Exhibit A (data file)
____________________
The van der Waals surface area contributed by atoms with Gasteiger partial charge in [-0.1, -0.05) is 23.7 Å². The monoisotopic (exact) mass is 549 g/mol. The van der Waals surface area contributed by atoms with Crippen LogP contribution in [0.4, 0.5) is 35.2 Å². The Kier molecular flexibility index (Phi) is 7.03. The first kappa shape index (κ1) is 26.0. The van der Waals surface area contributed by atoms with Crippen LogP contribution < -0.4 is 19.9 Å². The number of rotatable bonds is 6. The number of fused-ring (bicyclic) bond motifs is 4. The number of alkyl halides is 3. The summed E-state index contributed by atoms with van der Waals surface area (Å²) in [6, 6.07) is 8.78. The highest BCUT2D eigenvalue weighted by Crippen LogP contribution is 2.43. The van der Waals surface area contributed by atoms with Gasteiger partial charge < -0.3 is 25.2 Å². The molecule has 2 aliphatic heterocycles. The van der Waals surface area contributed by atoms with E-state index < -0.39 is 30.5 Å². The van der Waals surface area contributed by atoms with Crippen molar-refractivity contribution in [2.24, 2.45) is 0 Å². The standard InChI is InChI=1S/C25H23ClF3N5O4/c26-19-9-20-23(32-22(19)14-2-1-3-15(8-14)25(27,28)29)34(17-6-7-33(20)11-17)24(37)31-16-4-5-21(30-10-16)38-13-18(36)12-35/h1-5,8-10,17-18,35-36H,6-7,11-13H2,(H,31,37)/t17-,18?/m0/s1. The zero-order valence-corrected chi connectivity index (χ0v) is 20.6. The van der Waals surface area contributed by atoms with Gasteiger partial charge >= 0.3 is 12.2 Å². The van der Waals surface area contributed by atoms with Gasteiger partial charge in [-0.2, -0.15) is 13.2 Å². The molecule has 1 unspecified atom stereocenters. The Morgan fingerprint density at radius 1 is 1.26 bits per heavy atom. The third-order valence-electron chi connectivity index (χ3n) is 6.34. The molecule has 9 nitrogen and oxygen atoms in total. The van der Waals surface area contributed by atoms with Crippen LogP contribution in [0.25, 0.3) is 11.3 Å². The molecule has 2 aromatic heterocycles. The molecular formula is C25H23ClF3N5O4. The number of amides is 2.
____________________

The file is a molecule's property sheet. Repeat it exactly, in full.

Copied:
The van der Waals surface area contributed by atoms with Gasteiger partial charge in [-0.1, -0.05) is 23.7 Å². The monoisotopic (exact) mass is 549 g/mol. The van der Waals surface area contributed by atoms with Crippen LogP contribution in [0.4, 0.5) is 35.2 Å². The Kier molecular flexibility index (Phi) is 7.03. The first kappa shape index (κ1) is 26.0. The van der Waals surface area contributed by atoms with Crippen LogP contribution < -0.4 is 19.9 Å². The number of rotatable bonds is 6. The number of fused-ring (bicyclic) bond motifs is 4. The number of alkyl halides is 3. The summed E-state index contributed by atoms with van der Waals surface area (Å²) in [6, 6.07) is 8.78. The highest BCUT2D eigenvalue weighted by Crippen LogP contribution is 2.43. The van der Waals surface area contributed by atoms with Gasteiger partial charge < -0.3 is 25.2 Å². The molecule has 2 aliphatic heterocycles. The van der Waals surface area contributed by atoms with E-state index < -0.39 is 30.5 Å². The van der Waals surface area contributed by atoms with Crippen molar-refractivity contribution in [2.24, 2.45) is 0 Å². The standard InChI is InChI=1S/C25H23ClF3N5O4/c26-19-9-20-23(32-22(19)14-2-1-3-15(8-14)25(27,28)29)34(17-6-7-33(20)11-17)24(37)31-16-4-5-21(30-10-16)38-13-18(36)12-35/h1-5,8-10,17-18,35-36H,6-7,11-13H2,(H,31,37)/t17-,18?/m0/s1. The zero-order valence-corrected chi connectivity index (χ0v) is 20.6. The van der Waals surface area contributed by atoms with Gasteiger partial charge >= 0.3 is 12.2 Å². The van der Waals surface area contributed by atoms with Gasteiger partial charge in [-0.2, -0.15) is 13.2 Å². The molecule has 1 unspecified atom stereocenters. The Morgan fingerprint density at radius 1 is 1.26 bits per heavy atom. The third-order valence-electron chi connectivity index (χ3n) is 6.34. The molecule has 9 nitrogen and oxygen atoms in total. The van der Waals surface area contributed by atoms with Crippen LogP contribution in [0.25, 0.3) is 11.3 Å². The molecule has 2 aromatic heterocycles. The molecular formula is C25H23ClF3N5O4. The number of amides is 2.